The Department for Transport's forecasts use projections of oil prices from the Department for Business, Enterprise and Regulatory Reform (BERR). BERR's most recent projections (May 2008) are available at:
Norman Baker: To ask the Secretary of State for Transport how many prohibitions have been issued to heavy goods vehicles (HGVs) (a) with mechanical defects, (b) that are overweight and (c) where drivers hours have been exceeded in each of the last 10 years, broken down by (i) region where the accident took place, (ii) the HGVs country of origin and (iii) whether the HGV was left or right-hand drive. 
The number of prohibitions issued to heavy goods vehicles (a) with mechanical defects, (b) that are overweight and (c) where drivers hours have been exceeded since 2003, broken down by (i) region, (ii) heavy goods vehicles country of origin has been placed in the Libraries of the House.
Mr. Amess: To ask the Secretary of State for Transport what the (a) front and (b) rear seat belt wearing rates were among (i) males and (ii) females in each age group in each of the last five years; and if he will make a statement. 
Jim Fitzpatrick: I refer the hon. Member to my answer of 9 July 2008, Official Report, column 1584W. The results from the October 2008 seat belt wearing survey will be published as soon as practicable. As before, they will be available free of charge from the TRL website.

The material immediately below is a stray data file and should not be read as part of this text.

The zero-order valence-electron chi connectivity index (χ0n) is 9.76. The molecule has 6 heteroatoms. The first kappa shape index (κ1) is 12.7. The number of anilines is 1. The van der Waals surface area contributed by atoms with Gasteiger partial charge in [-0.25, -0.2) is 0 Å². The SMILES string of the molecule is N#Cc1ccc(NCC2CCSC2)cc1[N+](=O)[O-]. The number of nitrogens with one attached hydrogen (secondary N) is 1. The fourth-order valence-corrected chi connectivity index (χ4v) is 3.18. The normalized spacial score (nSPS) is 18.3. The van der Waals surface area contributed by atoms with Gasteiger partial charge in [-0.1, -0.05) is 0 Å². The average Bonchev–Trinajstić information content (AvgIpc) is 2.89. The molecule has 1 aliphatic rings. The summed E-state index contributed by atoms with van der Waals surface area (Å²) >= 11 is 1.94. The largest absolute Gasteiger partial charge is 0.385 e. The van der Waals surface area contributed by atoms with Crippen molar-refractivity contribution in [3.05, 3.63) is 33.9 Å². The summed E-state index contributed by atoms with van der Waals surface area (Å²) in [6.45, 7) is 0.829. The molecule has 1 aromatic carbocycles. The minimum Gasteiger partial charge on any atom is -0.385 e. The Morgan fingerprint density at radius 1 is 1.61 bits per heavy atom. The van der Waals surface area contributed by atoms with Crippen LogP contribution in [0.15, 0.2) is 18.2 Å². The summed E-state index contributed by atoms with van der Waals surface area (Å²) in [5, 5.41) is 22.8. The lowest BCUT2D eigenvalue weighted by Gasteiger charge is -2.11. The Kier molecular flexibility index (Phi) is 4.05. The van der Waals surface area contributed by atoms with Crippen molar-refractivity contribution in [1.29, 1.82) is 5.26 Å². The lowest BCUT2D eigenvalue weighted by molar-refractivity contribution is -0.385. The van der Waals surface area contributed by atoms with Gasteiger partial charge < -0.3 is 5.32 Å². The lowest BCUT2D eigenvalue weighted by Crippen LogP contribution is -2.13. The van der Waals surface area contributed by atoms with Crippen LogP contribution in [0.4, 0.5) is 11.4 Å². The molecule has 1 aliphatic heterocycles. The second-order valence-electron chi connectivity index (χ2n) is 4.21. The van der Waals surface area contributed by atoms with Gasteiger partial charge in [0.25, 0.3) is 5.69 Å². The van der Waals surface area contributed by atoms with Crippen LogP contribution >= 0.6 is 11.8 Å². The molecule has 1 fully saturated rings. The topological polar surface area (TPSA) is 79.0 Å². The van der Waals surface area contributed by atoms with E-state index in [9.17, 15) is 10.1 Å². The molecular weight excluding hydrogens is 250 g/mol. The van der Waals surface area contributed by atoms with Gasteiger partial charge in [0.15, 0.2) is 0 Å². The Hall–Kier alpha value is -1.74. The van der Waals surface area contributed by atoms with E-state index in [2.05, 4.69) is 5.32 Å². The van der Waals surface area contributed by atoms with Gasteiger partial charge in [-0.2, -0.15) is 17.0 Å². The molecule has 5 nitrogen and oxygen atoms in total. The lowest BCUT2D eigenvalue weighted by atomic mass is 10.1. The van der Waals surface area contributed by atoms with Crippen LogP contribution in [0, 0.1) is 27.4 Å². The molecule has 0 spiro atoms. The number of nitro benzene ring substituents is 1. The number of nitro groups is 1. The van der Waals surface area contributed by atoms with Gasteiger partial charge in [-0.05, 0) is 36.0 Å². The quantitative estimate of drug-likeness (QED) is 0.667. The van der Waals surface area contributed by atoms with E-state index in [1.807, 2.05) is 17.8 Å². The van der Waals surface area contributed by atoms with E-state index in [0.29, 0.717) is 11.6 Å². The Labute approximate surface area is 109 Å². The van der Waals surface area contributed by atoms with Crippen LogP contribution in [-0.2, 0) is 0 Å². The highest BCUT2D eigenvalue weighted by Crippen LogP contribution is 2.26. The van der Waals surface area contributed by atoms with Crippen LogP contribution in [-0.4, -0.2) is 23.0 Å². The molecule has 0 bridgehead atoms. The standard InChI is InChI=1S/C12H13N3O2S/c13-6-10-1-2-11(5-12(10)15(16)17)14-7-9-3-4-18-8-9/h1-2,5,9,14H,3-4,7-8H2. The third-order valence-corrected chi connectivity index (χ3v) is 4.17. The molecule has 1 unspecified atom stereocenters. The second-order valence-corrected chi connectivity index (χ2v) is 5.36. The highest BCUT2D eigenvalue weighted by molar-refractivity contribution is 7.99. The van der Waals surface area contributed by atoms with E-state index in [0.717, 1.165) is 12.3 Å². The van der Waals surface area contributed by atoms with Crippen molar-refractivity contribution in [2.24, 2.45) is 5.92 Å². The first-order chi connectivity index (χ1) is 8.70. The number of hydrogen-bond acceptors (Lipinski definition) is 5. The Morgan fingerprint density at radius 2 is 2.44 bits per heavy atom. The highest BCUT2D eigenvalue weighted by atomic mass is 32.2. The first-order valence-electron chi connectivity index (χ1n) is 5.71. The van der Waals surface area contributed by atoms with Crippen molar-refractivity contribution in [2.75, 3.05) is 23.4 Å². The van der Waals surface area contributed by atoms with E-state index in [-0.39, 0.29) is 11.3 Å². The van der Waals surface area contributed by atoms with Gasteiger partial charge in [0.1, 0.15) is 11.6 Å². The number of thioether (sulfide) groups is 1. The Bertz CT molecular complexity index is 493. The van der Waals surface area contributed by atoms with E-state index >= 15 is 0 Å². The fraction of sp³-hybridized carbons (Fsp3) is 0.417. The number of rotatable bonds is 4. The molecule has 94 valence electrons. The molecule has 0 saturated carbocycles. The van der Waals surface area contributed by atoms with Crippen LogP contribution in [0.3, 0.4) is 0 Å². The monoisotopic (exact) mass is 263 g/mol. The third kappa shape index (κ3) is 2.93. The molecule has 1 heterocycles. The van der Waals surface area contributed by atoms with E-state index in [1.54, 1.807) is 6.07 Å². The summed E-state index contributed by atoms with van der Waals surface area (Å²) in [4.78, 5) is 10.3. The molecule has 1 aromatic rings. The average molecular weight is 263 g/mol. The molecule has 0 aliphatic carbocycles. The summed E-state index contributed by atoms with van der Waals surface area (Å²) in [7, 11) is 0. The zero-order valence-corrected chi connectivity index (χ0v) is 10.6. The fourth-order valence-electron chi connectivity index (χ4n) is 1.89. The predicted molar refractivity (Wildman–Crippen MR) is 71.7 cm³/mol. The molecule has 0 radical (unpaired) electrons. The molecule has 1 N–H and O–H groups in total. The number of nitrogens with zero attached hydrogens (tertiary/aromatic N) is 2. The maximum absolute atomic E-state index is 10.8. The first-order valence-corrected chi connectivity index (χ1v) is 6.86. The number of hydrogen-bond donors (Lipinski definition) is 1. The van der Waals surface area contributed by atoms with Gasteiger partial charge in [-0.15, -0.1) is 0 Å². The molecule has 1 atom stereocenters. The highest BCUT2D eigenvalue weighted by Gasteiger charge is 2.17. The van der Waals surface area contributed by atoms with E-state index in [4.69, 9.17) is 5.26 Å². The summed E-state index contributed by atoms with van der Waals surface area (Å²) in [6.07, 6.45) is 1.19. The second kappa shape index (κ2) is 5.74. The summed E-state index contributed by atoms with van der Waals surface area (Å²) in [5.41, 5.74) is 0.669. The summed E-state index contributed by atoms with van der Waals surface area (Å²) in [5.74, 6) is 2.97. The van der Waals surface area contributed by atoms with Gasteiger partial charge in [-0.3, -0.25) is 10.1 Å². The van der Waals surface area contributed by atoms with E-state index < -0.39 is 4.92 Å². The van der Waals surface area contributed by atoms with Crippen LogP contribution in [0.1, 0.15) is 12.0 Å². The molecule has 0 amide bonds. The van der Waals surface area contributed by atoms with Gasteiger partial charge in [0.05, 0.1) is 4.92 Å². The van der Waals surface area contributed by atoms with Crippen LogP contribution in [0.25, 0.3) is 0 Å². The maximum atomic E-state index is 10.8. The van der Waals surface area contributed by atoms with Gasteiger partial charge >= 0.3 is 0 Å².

Dr. Stoate: To ask the Secretary of State for Transport what fare structure will operate on the domestic rail service between Ebbsfleet and London St Pancras starting in December 2009; and if he will make a statement. 
A premium may be applied to the fares which are valid on High Speed 1 at Southeasterns discretion, subject to a cap. For fares between Ebbsfleet and any London station, the fare will be the appropriate not HS1 fare plus a maximum of 35 per cent.
Derek Twigg: To ask the Secretary of State for Transport what assessment his Department has made of the effects on the north-west road network of a temporary closure of the Silver Jubilee bridge in Halton lasting (a) one week, (b) two weeks and (c) one month. 
However, as part of the Departments value for money (VfM) assessment of a business case submitted by Halton borough council in 2006 for funding towards a major maintenance scheme on the Silver Jubilee bridge, we
assessed the authoritys estimate of the effect of a permanent closure of the bridge against the proposed maintenance work. Temporary closures were not assessed.